[libcxx-dev] Proposal for handling experimental features in libc++

Shoaib Meenai via libcxx-dev libcxx-dev at lists.llvm.org
Wed May 22 18:11:51 PDT 2019

(Responding to a specific part inline, although Outlook isn't the best at handling that...)

´╗┐On 5/22/19, 5:59 PM, "libcxx-dev on behalf of Zoe Carver via libcxx-dev" <libcxx-dev-bounces at lists.llvm.org on behalf of libcxx-dev at lists.llvm.org> wrote:

    I am very late to this discussion, but for what it is worth, here are
    my thoughts:
    > One question that is still open with this proposal is the status of features that are part of an upcoming Standard, like <span>. Those features are not really "experimental" in the sense that they are in C++20, however they are experimental in the sense that we do reserve the right to change them until the Standard has shipped. I'm not sure whether those features should be considered experimental, or whether that status should apply only to TSes.
    For the most part, I think users who want C++20 know that it is not
    yet complete. They opt-in by passing the -std=c++2a flag and (in most
    cases) know what they are getting into. I think giving them warnings
    for this will do more harm than good.
    > They don't see those as two completely different types. With that point of view, they expect that if they're using std::experimental::optional in C++14, then they should be able to use std::optional in C++14 too, and they're surprised when they realize they need to move to C++17.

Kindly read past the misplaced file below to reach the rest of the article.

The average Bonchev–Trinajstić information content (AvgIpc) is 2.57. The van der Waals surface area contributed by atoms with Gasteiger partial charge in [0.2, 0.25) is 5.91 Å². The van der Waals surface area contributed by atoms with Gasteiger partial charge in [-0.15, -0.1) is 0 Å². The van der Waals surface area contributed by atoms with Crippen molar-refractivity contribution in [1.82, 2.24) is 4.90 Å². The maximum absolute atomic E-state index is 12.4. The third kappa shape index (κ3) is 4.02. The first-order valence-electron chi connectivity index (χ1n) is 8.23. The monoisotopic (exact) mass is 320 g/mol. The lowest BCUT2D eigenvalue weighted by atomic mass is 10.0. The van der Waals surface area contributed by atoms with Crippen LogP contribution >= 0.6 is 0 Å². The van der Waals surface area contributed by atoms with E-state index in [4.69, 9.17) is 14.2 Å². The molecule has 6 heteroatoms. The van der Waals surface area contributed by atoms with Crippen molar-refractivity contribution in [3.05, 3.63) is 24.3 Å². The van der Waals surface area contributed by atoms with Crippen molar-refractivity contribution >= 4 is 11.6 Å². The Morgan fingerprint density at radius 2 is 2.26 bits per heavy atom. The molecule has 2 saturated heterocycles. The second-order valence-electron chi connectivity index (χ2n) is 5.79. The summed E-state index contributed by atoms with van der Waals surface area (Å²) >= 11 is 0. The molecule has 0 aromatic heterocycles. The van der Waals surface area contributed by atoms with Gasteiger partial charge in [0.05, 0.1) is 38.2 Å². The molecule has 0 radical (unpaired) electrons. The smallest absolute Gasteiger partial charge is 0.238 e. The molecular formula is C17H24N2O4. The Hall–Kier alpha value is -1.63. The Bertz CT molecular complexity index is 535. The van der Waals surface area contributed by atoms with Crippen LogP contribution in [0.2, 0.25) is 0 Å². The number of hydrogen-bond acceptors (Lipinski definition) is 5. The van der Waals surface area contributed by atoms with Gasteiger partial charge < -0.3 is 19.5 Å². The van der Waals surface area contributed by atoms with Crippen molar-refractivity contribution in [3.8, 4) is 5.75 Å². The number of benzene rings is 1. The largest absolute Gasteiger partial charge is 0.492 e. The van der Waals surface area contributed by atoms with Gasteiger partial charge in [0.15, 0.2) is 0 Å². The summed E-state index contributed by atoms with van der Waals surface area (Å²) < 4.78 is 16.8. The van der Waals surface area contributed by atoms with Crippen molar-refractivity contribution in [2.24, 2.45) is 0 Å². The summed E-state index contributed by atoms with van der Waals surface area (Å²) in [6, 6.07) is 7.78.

Are experimental headers updated with standard headers (i.e., 2014,
    2017, etc.)? If so, presumably, when they move to C++17, there will be
    other things for them to update (or they will at least expect there is
    a possibility of the need to update). So, I don't think it will be an
    issue that they also need to update their experimental code.

The problem here isn't that you need to update things when you're moving to C++17. The issue is that people (including several large codebases I work with) were using -std=c++14 and std::experimental::optional, and then libc++ got updated and suddenly std::experimental::optional didn't exist anymore. The ultimate goal for those codebases is to move to -std=c++17, but that's fairly involved. Moving from std::experimental::optional to std::optional as part of a move to -std=c++17 isn't really an issue, but having your existing code using std::experimental::optional break and not being in a position to easily upgrade to -std=c++17 to get std::optional is unfortunate.
    > That being said, let me proposal an middle ground: Let's add a compiler warning.
    Why add a warning for something that has a warning in its name? I
    think having a compiler spit out a bunch of warnings for perfectly
    valid code does more harm than good (if I understand what you are
    Speaking from experience, getting the experimental library to work out
    of the box is a huge pain. If people make it to the end and are using
    it, I think they will understand what they are getting themselves
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